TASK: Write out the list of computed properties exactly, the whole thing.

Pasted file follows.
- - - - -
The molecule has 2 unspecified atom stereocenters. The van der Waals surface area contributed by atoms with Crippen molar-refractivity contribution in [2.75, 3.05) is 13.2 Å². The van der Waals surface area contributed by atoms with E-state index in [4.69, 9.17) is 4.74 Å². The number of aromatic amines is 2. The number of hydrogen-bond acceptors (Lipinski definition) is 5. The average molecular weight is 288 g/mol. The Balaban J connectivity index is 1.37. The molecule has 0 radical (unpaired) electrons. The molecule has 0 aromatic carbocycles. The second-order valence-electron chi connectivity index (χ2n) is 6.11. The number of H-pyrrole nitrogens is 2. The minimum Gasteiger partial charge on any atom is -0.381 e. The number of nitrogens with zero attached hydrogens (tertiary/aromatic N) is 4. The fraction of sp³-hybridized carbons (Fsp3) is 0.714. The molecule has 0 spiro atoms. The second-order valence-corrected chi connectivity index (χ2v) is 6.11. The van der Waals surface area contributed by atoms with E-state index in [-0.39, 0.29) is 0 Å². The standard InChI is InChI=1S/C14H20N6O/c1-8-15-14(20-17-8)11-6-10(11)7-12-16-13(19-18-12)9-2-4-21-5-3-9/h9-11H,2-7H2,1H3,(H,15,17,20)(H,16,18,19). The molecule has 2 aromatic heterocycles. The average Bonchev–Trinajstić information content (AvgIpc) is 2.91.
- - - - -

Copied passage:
The molecule has 2 unspecified atom stereocenters. The van der Waals surface area contributed by atoms with Crippen molar-refractivity contribution in [2.75, 3.05) is 13.2 Å². The van der Waals surface area contributed by atoms with E-state index in [4.69, 9.17) is 4.74 Å². The number of aromatic amines is 2. The number of hydrogen-bond acceptors (Lipinski definition) is 5. The average molecular weight is 288 g/mol. The Balaban J connectivity index is 1.37. The molecule has 0 radical (unpaired) electrons. The molecule has 0 aromatic carbocycles. The second-order valence-electron chi connectivity index (χ2n) is 6.11. The number of H-pyrrole nitrogens is 2. The minimum Gasteiger partial charge on any atom is -0.381 e. The number of nitrogens with zero attached hydrogens (tertiary/aromatic N) is 4. The fraction of sp³-hybridized carbons (Fsp3) is 0.714. The molecule has 0 spiro atoms. The second-order valence-corrected chi connectivity index (χ2v) is 6.11. The van der Waals surface area contributed by atoms with E-state index in [-0.39, 0.29) is 0 Å². The standard InChI is InChI=1S/C14H20N6O/c1-8-15-14(20-17-8)11-6-10(11)7-12-16-13(19-18-12)9-2-4-21-5-3-9/h9-11H,2-7H2,1H3,(H,15,17,20)(H,16,18,19). The molecule has 2 aromatic heterocycles. The average Bonchev–Trinajstić information content (AvgIpc) is 2.91.